Computer kids pusd

Fourth-grade students using a computer at JRE. The district has 3,500 Chromebooks and needs to replace at least 2,000, which are nearing their “end of life.”

Addictions can be exciting.

And costly.

Witness education’s evolving addiction to computers and the internet.

Payson schools have grown increasingly dependent on computers hooked up to the internet to administer tests, replace textbooks, show instructional videos, update curriculum, assign homework and do group projects.

But it’s expensive: As in $300,000 a year, every year, from now on, a sobered Payson School Board learned this week in a budget study session.

But schools have little choice, Payson Unified Director of Technology Victoria Andrews told the board.

“These items are critical in terms of why we show up every day — the kids. Everything is based on our network and our server infrastructure,” said Andrews.

Just since January, the number of documents created on the district’s system has increased 227 percent, said Andrews.

Unfortunately, these days, computers and servers and other hardware literally become obsolete every five years. The companies that make servers and Chromebooks and other equipment only provide software upgrades and patches for about five years.

In part, that’s because of the breakneck pace of technological change — with every generation of computers needing faster processors and more storage to handle the increasingly complex software.

But it also reflects a new reality: Hackers have learned to lock schools and towns out of their own computer systems and demand ransom to restore control.

That already happened to schools in Flagstaff and Camp Verde. They both tried to fix their own systems and suffered major headaches and costs as a result, said Andrews. The lurking hackers seeking ransom have made it much too risky to keep using equipment beyond the date manufacturers cut off support and patches.

“If hardware died on us or was exploited — the manufacturer is no longer accountable,” said Andrews. “The potential for loss of support on some of this hardware is serious. Everything is based on our network and server infrastructure — down to the phones for both security and instruction. Unfortunately, it’s not plug and play,” so if the servers change, everything changes. “It’s like your iPhone 4 case won’t fit on your iPhone 9.”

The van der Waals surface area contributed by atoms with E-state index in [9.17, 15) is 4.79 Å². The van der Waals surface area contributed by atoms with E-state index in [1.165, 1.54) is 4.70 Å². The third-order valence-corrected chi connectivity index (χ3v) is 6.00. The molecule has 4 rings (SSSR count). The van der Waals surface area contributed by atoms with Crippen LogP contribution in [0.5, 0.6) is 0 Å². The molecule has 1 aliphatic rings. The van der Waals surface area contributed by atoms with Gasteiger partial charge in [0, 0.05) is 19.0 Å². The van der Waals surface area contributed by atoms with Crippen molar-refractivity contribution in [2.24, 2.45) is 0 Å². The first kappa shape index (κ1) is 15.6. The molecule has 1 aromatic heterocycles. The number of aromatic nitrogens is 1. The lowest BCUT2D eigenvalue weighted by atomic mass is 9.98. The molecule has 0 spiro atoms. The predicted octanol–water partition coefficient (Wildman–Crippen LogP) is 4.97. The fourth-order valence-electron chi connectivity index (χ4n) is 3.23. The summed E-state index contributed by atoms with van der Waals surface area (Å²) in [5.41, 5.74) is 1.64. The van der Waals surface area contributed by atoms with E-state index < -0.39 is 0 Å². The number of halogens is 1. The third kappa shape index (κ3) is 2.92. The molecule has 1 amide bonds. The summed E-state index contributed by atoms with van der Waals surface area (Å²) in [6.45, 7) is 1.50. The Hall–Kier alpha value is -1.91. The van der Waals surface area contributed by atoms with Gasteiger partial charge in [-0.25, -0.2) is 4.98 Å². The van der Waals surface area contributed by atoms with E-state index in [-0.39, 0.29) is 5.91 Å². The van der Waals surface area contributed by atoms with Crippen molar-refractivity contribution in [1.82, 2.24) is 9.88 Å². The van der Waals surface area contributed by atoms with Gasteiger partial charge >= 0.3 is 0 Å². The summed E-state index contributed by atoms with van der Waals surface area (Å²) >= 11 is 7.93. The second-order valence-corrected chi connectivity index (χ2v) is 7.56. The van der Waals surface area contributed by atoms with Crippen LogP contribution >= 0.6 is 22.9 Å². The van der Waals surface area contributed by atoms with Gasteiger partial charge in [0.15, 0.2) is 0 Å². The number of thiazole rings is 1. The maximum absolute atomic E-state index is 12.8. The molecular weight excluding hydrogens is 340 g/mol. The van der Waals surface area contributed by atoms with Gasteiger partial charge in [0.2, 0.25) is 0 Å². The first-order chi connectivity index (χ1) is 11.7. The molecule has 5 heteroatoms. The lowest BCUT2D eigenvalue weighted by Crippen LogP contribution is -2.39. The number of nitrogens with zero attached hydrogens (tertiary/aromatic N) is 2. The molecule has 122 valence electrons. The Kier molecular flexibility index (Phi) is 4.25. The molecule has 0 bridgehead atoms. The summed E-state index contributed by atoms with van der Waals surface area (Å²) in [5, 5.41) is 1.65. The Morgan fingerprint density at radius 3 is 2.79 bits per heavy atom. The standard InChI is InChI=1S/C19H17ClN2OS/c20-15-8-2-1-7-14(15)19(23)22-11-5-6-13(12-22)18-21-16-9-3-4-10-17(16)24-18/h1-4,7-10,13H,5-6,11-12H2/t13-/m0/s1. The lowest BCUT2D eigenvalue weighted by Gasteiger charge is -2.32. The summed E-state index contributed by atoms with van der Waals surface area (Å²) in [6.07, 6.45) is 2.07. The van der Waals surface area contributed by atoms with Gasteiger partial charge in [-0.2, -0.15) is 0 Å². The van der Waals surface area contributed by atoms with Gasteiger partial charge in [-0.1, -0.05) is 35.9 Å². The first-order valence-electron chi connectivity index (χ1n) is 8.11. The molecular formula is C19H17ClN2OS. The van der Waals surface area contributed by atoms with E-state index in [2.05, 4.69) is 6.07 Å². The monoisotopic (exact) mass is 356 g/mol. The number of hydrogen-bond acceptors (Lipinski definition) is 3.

In the old days, schools would buy computers and software and use them for a decade. These days everything expires — and new operating systems often can’t use the old software.

But now the district faces the “end of life” date not only for its servers, but for many of the 3,500 Chromebooks students and teachers use in classrooms. Each Chromebook costs about $300, which includes the license to use the array of software accessed online to make the things work.

The district needs about $335,000 to replace the aging servers. It also needs to replace at least 2,000 of its Chromebooks, nearing their own “end of life” support from the manufacturer, said Andrews at a study session on Monday to prepare the school board for looming budget decisions. The technology needs merited early discussion so the district can order the equipment it needs — which won’t arrive for about three months. The technology department can then install the new equipment over the summer.

Last year, the district spent about $50,000 updating its technology, including buying Chromebooks, computers and servers. But it wasn’t nearly enough. The bill for upgrades threatens to balloon rapidly.

So Andrews recommended the district instead spend $300,000 a year leasing equipment so everything remains up to date and secure from hackers.

Andrews said computers have gone from being a luxury to a necessity — whether it’s taking the standardized tests on which the state bases school grades or updating the now digital textbooks students study on their Chromebooks.

“It’s not a luxury anymore — there’s a digital component to the math and English curriculum and we use our fleet of Chromebooks to do all our testing.”

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